Introduction Methicillin-resistant Staphylococcus aureus (MRSA) emerged as a cause of hospital infection in 1961, only two years after the introduction of methicillin. In Italy the rate of MRSA in hospital is very high (39-41%) and it is stable since many years. In the last years, there have been several reports of community-acquired MRSA (CA-MRSA) which differ from hospital-acquired MRSA strains (HA-MRSA) for a susceptibility profile with resistance to fewer classes of antibiotics and for the presence of specific virulence factors such as the Panton-Valentine Leukocidin toxin. Moreover CA-MRSA were found to contain SCCmec type IV or V. Objectives The aim of this study was to investigate if CAMRSA strains were present in Italy since they have been detected not only in North America, but also in Europe; second, to examine these strains both epidemiologically and microbiologically; third, to establish any clonal relatedness in order to compare CA-MRSA clones circulating in Italy to those distributed world-wide. Methods In the period April 2005-March 2007 six strains of CAMRSA were obtained from two different geographycal areas: Center and North Italy. Antibiotic susceptibility patterns were performed by automatyzed system. The presence of mecA/nuc (methicillin resistance and species identification, respectively) and lukS-PV−lukF-PV [Panton-Valentine Leucocidin (PVL) toxin] genes was assayed by PCR. Characterisation of the structural type of the Staphylococcal chromosomal cassette mec (SCCmec) was performed by multiplex PCR. The genetic background was studied by pulsed field gel electrophoresis (PFGE); any distinct profile was defined as a pulsotype. The repeat region of the S. aureus protein A (spa) gene was sequenced. Multilocus sequence typing (MLST) was performed by PCR amplification of internal fragments of seven housekeeping genes to characterise the clonal group. Results All the six isolates were confirmed as MRSA. Al l the strains were susceptible to non β-lactam antibiotics; out of six strains five were susceptible to fusidic acid and one was fully resistant. Out of six strains five carried class B mecA gene complex. In five isolates the type IV of the mec element was detected. One strain harbour the SCCmec type V. All strains showed the presence of PVL. By PFGE four different pulsotypes were identified (A, B, C, D) . By spa typing, three isolates were assigned to novel spa type (755 ,1552 and 2453) as well as in three strains spa type 008 was indicated. By MLST isolates were assigned to four different clones (ST30, ST8, ST80 and STnew). Conclusions Most CA-MRSA strains circulating in Italy belong to those clones prevalent both in Europe and US; they are characterised by the same phenotypical and genotypical characteristics. The cases described probably represent the tip of an iceberg because of there are, probably, many undetected cases. The most dreadful trend is represented by the introduction of these virulent strains in the hospital, where there are many vulnerable patients. Using appropriate infection control measures it should be possible to contrast these pathogens both in community and in the clinical settings to limit their worldwide spread.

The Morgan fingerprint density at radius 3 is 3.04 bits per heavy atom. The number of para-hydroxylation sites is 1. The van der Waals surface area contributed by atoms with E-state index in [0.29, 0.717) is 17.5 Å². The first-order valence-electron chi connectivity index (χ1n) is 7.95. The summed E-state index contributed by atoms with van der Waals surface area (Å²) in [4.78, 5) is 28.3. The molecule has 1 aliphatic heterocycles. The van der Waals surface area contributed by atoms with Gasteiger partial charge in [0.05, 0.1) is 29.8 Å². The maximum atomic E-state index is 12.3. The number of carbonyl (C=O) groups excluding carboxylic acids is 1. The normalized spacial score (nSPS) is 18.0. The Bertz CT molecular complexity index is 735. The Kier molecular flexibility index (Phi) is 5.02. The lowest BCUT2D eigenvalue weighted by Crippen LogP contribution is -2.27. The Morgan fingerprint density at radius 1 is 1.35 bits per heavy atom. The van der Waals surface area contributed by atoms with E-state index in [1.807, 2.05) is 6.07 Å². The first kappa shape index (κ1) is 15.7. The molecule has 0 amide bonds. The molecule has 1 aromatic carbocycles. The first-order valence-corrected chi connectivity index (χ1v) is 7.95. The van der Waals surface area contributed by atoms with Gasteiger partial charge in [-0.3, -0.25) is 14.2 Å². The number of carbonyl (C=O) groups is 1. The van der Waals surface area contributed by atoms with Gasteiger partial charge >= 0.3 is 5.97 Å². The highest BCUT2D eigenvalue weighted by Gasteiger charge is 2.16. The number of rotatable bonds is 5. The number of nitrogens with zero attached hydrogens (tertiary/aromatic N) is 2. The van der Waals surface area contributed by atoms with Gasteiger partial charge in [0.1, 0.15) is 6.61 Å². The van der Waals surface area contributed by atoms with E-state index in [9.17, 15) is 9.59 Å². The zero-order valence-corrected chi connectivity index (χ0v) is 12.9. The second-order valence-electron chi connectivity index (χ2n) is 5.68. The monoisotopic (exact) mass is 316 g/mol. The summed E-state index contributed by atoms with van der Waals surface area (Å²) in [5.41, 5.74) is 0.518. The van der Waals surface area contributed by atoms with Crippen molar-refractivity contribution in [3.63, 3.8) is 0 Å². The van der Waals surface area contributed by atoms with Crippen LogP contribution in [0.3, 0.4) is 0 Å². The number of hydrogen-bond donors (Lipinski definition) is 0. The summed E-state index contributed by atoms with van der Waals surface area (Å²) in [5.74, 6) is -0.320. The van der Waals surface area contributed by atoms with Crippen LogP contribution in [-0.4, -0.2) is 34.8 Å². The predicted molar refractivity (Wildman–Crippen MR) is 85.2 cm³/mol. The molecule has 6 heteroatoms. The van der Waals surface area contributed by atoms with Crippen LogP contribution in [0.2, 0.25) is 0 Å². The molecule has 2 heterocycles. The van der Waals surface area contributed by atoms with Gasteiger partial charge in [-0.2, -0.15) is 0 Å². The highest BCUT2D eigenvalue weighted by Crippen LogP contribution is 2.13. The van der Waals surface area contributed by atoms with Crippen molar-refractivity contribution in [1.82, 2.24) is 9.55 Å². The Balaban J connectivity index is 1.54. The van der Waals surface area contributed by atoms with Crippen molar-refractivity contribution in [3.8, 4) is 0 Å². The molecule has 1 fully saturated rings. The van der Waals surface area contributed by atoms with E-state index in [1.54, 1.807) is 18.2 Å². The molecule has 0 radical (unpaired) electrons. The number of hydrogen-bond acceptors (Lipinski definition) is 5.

Monaco, M. (2008). Community acquired methicillin-resistant staphylococcus aureus: is an Italian emergence?.

Community acquired methicillin-resistant staphylococcus aureus: is an Italian emergence?

MONACO, MONICA
2008-05-14

Abstract